In defensive disarray, GDP continues to decline for two more semesters: doing lasting damage to employment and activity in many sectors. The economy starts to grow hesitantly only in the second half of 2021 and settles after that at a pace well below the pre-2020 normal.
The implications of the differences between forward coalition and defensive disarray are enormous, will affect all markets, investments and the movement of goods, services and people. These two worlds will face dramatically different situations in 2021 and will continue to look very different in 2022-23 and beyond.
Fortuitous isolation and onerous strait both present us with significant declines in economic activity throughout 2020 (roughly in line with the IMF’s projection) but their paths differ after that.
Fortuitous isolation's lucky virus break makes the crisis shorter – growth resumes by early 2021 – but that good fortune has made it easy to stick to flawed policies, so that business and consumer confidence remain shaken, global productivity is low and the recovery is tepidly uneven. Growth settles in 2022-23 at a pace below the pre-2020 level.
Onerous strait allows us to explore a more drawn-out crisis but using a wide range of mutual aid mechanisms and recognising the need to improve international cooperation. Decisive, well-designed stimulus programmes that are well implemented pave the way for a robust recovery. The recovery finally arrives in mid-2021 – and offers the promise of a return by 2022-23 to a growth path at least in line with that of the late 2010s.
In the onerous strait scenario, decisive stimulus programmes pave the way for a robust recovery
These sketches draw very high-level, aggregate pictures of the global economy. Some parts of the world, of course, will be affected sooner or later and to a greater or lesser degree. But the implications of how events unfold in each scenario between 2020 and 2023 go well beyond economics and could change the world in many ways.
Nature of work and employment
In onerous strait, the long periods of confinement in the context of strong stimulus programmes and sound policies have provided individuals, companies and institutions with extensive, positive virtual work and "prosumer" experiences that change organisations during the recovery. New forms of job-sharing emerge, and small entrepreneurship is fostered.
In contrast, in defensive disarray, weak policies and ineffective stimuli have dismantled many industries, resulting in long-term unemployment for all generations, while cybersecurity failures have dented consumer confidence and led to backtracking in online activity.
In defensive disarray, weak policies and ineffective stimulus have dismantled many industries resulting in long-term unemployment
Positive experiences in cooperation (and evidence of the price to be paid by a lack of collaboration) during the crisis has created in forward coalition an environment of revived trust and created a foundation for agreements in various fields (including taxation, IP and climate change) that promise widespread and lasting benefits – reinforced by the election of Joe Biden.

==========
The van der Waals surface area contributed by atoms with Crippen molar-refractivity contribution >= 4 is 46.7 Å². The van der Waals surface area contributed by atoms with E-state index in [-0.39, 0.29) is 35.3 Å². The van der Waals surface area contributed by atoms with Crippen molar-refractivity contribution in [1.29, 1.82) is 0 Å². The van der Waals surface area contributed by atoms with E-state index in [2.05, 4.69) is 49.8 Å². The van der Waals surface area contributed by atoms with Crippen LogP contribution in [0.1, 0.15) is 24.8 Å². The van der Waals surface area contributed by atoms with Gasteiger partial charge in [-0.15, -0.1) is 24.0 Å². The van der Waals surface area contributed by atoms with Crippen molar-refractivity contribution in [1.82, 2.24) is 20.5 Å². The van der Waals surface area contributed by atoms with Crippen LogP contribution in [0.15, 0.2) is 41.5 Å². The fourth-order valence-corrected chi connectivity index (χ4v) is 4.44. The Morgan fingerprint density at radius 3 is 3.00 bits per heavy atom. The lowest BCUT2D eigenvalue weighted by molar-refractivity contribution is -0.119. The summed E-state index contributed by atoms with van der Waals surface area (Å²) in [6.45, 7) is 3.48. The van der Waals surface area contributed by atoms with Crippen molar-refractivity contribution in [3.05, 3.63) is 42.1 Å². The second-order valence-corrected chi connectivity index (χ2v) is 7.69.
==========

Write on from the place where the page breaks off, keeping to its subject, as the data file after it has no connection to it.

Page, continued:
In contrast, mistrust and external blame agitprop create unsurmountable hurdles for cooperation in defensive disarray and hinder progress on many fronts – including cross-border investment and innovation.
The segmentation of the world into political affinity blocks in fortuitous isolation has led to a quick re-shaping of supply chains, which have become much more regionalised and compartmentalised.
In onerous strait, the long disruption has fostered the accelerated re-invention of supply chains – they remain global but incorporate many more "intangible" links (such as trading blue prints for 3-D printing near the customer instead of shipping finished products, etc.).
Role of government and public services
The situation in onerous strait has forced the expansion of public services. Many governments have acquitted themselves well in the process and civil servants (especially in health, education and social services) have gained new respect and recognition.
In contrast, a lack of trust in all levels of government (and taxes) is a powerful feature in defensive disarray.
A major early symptom of the crisis and a sector that could be greatly affected by how the resolution unfolds. It will be stunted by the combination of economic crisis and lingering health concerns in defensive disarray.
The switch to all-virtual (and AR) in onerous strait together with the scars left by the prolonged health emergency make the recovery of travel – especially tourism and conventions – very gradual.
New travel patterns that reflect the block-segmentation of the world will affect both business and leisure travel in fortuitous isolation. Only in forward coalition, can we see from 2022 onwards, a strong recovery of travel to pre-2020 levels.
These are just a few glimpses of the different perspectives on the future that can be gained through these four scenarios. Many others – especially on the evolution of trade – are worth pursuing in greater detail in each scenario.
Hopefully, they also provide a demonstration of the power of scenarios to help navigate uncertainty and prepare our reactions in whatever future we may face (regardless of whether we like it, or consider it probable).